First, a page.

Hemolytic uremic syndrome is a health condition that most frequently occurs in under age 10 children. It is caused by toxic substances destroying red blood cells and platelets, which in turn have an effect on your kidneys.
Hemolytic uremic syndrome is most often caused by bacterial toxins produced in the course of a gastrointestinal infection, particularly when infected with the E. coli strain O157:H7. Yet, this kidney failure health condition can originate from other bacteria caused gastrointestinal infections, i.e. shigella and salmonella.
Generally, the process that leads to kidney failure caused by hemolytic uremic syndrome commences with a severe bacterial toxin producing gastroenteritis. These bacterial toxins make their way into your blood stream and cause red blood cell, platelet and blood vessel damage. These damaged blood cells and platelets clog and form lesions in your kidney’s tiny blood vessels. And kidney failure results because of its inability to remove waste and extra fluid from your body.
Symptoms of hemolytic uremic syndrome begin with typical gastrointestinal symptoms of severe abdominal pain, vomiting and diarrhea. Other symptoms that may be caused by your bacterial toxin involved gastrointestinal infection include:
Once the bacterial toxins that cause hemolytic uremic syndrome enter your blood stream you’ll likely experience some of these later symptoms:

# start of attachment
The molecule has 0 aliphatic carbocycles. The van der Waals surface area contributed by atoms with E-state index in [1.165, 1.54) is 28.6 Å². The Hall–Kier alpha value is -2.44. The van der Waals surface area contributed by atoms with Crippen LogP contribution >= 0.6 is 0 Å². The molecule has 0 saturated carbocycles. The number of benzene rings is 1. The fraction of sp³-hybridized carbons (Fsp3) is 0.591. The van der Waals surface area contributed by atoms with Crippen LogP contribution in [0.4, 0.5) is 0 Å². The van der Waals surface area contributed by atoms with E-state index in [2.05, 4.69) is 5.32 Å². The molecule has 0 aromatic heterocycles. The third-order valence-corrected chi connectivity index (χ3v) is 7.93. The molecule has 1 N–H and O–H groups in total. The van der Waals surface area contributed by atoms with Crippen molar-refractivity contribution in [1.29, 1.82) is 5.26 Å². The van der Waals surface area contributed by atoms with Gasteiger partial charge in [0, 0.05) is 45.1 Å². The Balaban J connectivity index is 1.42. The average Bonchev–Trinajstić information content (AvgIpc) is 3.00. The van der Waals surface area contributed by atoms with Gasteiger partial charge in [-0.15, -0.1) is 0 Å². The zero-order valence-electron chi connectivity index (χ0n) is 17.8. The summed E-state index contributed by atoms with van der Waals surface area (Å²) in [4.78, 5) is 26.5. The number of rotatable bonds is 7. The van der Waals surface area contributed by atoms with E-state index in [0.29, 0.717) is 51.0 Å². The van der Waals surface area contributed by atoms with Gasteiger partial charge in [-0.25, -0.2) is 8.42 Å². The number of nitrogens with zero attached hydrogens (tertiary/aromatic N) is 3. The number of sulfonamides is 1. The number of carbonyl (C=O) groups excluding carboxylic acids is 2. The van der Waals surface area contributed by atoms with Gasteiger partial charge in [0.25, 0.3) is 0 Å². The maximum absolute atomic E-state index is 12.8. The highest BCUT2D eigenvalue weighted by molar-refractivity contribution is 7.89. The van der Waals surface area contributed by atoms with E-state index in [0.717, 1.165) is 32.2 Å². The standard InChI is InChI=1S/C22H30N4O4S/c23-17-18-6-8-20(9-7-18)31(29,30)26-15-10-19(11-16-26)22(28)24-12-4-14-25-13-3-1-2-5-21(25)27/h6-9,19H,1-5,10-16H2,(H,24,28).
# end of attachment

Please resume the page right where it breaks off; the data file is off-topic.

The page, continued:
- easy bruising
- anemia symptoms
- low or no urine output
- decreased consciousness
And your already serious health condition may further be complicated by:
- kidney failure
- hemolytic anemia
- nervous system issues
- various blood clotting problems
Hemolytic uremic syndrome is a very serious health situation that can cause death, especially if your kidneys fail. Many recover the function of their kidneys with proper treatment, which may involve:
- blood & platelet transfusions
- blood plasma replacement to remove antibodies
Hemolytic uremic syndrome causes the majority of acute kidney failures in children. This once rare health condition is linked to undercooked ground beef contaminated with E. coli.
Adults are also known to be affected by hemolytic uremic syndrome because of this strain of E. coli or certain other health related circumstances.